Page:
We all know it, we've all answered it. It's the question that professional photographers dread hearing from clients. “Where are the rest of the images?” Typically, photographers provide clients with an estimated number of images they can expect to receive from their session. However, they also shoot a lot more at the session.
So why aren't those shared? What if you don't think you see an image you imagine you would love when it was shot? What if you feel that something was just missed? How come you can't make the final call? In short, you hired a professional based on what you saw in their portfolio, and their ability to replicate that consistently in their gallery presentations. You really just have to trust that the photographer has made the correct call in what to show you.
“Fine. But honestly, where are the rest of the images and why can't I see them? I heard you shooting almost 2-3X as many as are in the gallery.”
Photographers overshoot - the degree to which they do that, depends on the photographer, and the type of session. Some photographers have a low shoot ratio (low number of shots in relation to number of keepers), and some have a high. The reasons behind over-shooting can range from uncertainty about a situation or lighting, the inability to perhaps capture that one great family shot (eye blinks, expression changes), gear issues (trying a shot with a couple of different apertures, crops or angles), or simply not wanting to miss anything at the session. Whatever the reasons, the photographer never believes at any point in time that they will show you everything they shoot. Add to this, sometimes the photographer is testing out the light or just getting a feel for how you look behind the camera. Sometimes they want to shoot and move around you, to figure out just what makes you look best. Sometimes, especially in group shots, they are shooting quick because they are hoping that the one person whose expression or behavior isn't cooperating will turn it around without them having to address is, and that additional swapping and merging won't be necessary. Sometimes they are trying something new and there is never an intention that it will be shown, unless it surpasses their expectations. And sometimes, the shot just isn't good. Maybe there was action blur. Maybe your eyes were closed. Maybe a zipper was undone or a hand was not where it should be. Maybe they could see something inappropriate that required adjustment.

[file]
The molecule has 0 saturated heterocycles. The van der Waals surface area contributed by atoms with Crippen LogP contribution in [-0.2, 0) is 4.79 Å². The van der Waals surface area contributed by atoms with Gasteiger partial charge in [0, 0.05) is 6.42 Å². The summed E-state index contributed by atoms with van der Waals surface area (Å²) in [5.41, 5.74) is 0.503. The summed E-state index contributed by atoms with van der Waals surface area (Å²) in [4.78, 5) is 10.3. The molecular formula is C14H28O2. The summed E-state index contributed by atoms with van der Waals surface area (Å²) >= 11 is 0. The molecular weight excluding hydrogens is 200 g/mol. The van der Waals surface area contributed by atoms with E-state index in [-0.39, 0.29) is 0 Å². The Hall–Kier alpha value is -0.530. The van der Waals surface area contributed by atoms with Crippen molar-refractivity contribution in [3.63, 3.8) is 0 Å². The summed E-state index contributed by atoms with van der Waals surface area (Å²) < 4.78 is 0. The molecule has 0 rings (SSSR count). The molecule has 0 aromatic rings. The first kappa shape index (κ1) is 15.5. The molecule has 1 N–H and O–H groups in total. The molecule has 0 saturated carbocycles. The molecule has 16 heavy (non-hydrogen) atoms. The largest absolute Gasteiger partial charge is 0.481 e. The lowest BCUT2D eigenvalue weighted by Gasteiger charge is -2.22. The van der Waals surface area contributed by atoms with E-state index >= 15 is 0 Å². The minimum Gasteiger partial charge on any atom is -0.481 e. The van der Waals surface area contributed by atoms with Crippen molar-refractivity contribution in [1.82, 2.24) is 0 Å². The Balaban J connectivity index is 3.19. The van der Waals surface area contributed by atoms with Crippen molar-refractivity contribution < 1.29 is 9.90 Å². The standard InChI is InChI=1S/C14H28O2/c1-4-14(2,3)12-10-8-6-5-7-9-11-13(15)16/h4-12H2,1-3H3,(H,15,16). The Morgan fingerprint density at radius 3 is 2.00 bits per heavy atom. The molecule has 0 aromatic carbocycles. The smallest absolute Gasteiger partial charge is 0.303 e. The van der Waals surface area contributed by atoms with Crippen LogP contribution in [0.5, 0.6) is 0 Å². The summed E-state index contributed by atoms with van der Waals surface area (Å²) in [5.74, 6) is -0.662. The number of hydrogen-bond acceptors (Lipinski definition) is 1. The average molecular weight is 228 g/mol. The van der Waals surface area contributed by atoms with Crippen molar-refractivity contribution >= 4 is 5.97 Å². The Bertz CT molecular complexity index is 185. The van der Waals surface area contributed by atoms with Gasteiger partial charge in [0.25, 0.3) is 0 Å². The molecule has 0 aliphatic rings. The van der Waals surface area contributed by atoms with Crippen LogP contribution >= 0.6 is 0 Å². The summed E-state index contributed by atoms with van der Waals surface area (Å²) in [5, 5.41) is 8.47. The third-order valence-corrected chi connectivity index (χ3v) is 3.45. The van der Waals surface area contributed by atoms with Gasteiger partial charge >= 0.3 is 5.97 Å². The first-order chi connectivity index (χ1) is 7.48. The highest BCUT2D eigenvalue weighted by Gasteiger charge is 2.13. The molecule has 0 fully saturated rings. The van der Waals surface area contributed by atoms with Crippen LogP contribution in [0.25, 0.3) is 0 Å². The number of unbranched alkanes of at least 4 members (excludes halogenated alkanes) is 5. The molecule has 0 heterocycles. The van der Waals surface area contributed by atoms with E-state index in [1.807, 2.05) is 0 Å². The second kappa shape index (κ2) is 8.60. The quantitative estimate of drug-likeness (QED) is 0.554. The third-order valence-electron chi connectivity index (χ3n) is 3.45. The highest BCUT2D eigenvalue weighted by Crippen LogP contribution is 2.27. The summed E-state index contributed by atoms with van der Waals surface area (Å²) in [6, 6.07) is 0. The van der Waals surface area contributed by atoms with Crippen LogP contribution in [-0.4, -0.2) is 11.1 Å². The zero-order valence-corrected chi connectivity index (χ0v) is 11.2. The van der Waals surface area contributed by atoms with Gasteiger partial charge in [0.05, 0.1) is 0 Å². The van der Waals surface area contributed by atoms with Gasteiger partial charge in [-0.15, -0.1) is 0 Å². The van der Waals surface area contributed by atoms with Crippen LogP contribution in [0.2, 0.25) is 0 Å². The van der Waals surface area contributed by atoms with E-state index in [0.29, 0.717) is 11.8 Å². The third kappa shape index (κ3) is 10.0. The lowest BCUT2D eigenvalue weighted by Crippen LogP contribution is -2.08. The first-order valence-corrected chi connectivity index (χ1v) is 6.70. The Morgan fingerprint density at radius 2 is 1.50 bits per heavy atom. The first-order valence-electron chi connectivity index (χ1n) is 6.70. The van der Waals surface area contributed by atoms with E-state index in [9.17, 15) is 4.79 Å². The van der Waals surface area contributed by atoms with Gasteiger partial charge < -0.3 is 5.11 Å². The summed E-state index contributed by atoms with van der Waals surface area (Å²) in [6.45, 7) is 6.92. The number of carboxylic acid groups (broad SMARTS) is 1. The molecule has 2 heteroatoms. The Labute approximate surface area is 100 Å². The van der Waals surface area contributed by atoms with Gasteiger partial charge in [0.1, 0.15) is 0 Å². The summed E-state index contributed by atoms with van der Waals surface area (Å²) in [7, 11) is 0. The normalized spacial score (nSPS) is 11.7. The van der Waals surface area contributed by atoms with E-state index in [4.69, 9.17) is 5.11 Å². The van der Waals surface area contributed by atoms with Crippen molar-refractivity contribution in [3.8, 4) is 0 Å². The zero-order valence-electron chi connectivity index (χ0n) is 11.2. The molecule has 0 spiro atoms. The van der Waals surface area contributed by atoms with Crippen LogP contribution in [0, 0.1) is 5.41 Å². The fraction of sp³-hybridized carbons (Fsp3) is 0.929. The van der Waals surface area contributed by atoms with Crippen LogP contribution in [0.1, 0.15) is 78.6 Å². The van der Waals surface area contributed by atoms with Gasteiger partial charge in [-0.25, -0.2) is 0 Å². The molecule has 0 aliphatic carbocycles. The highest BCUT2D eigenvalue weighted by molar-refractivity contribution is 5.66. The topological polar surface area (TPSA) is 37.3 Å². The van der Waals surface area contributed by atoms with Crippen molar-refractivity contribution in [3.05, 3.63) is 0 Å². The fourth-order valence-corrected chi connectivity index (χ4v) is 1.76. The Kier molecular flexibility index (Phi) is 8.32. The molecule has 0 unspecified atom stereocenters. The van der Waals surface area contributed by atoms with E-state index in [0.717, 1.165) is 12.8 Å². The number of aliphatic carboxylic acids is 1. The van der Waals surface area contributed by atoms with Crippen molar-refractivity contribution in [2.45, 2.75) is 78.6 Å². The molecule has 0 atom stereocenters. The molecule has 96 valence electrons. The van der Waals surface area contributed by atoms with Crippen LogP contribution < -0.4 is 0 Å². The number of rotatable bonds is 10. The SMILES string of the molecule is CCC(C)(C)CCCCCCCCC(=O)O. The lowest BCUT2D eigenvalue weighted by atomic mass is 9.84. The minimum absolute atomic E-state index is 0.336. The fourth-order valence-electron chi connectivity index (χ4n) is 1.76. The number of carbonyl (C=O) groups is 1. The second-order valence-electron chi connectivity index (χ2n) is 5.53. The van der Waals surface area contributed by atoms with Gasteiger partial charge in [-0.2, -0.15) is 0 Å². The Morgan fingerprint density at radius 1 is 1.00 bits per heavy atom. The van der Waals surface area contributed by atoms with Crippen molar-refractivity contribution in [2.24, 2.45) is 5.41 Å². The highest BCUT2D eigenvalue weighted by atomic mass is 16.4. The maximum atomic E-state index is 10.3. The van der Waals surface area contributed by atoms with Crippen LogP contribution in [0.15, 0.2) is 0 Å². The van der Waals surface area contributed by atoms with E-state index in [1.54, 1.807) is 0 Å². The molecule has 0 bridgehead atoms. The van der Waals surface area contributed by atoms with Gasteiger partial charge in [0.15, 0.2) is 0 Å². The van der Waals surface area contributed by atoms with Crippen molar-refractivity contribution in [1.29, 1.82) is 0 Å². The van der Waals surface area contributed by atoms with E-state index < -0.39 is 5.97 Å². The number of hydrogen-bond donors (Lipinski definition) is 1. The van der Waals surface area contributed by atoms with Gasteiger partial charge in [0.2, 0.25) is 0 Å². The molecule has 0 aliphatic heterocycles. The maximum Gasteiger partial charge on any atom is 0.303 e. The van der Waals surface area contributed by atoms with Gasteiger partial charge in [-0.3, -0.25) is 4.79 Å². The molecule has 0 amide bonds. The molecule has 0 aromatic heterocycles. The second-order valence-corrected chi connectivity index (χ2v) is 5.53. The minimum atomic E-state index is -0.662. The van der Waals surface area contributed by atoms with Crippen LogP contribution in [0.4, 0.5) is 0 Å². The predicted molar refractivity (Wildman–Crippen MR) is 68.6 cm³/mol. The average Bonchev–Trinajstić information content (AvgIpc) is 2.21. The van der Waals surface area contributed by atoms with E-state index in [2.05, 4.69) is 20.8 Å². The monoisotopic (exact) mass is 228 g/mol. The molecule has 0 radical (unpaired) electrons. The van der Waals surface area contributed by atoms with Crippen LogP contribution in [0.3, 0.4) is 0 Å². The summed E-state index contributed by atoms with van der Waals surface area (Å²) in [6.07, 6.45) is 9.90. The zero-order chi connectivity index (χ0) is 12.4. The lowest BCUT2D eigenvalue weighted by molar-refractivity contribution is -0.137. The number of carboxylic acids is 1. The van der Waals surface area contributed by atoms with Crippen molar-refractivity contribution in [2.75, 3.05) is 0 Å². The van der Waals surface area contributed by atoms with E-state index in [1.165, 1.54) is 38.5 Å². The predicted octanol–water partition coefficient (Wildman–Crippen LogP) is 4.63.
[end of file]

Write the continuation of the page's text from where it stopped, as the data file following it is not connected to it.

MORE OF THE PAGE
But whatever the reason, the photographer is showing you a gallery of images that has been culled and edited based on their experience of what will best represent their work that you hired them to create. For every gallery that comes out where the client wishes they saw “more,” there is a client that wishes their photographer had more carefully edited down. When clients are shown too many images, unless all are spectacular, they are left with the feeling of “These 5 family shots are all identical, I wonder if she felt she had to include them all because she didn't like the rest?” If a gallery is comprised of a few great shots and the rest “filler,” you will not feel any more satisfied than you would if you saw ALL the images.
And inevitably, if the photographer decides to include a sub-par shot from a series, that is the one shot the client will focus on and remember. So unless you feel that entire segments of your session are truly missing, or your photographer has provided you with no explanation, but less images than they promised you with your session fee, trust that they have culled their images, edited out the unusable or exact duplicates, and provided you with the range that they feel most represents their style. Quite often, asking for “more,” just because you believe more were shot, and for no other reason, will not net you with anything else that is usable, or that you would want.
As a client, do your homework and invest in someone that has the experience to create consistent galleries with variety... discuss your session goals, as well as what you can expect to receive as an outcome (not just volume, but a general idea of what is included in the gallery), and put your faith in that what you are seeing is the best of the best and enjoy what you receive rather than question or wish for what you did not!
~ The F Stops Here is an exclusive collection of articles by Design Aglow, designed to be used and shared by photographers. Look for this column twice monthly here on the Design Aglow Blog and feel free to grab & share on your site, blog and/or social media pages with a byline and link to DesignAglow.com.
From a very early age I loved taking pictures and looking at them in magazines and books, but the art of photography captured my heart when I was a teenager, on my first overseas trip to Wales. From that point, I began shooting with a little film SLR and having my friend model for me. In college I took some digital photography and visual communication courses as part of my communication studies major, and decided to pursue a career in photography. I became a legal business and took my first paid client at age 20, and it's been quite a journey and adventure over the past nine years.
I secretly bought a mail-order 35mm camera when I was 15, and took lots of ordinary photos of animals and nature for several years. Although I majored in art and studied photography in college, my career started in marketing and advertising, from the client service end. Then I had the most beautiful baby, found my old camera and realized how much I love photographing people.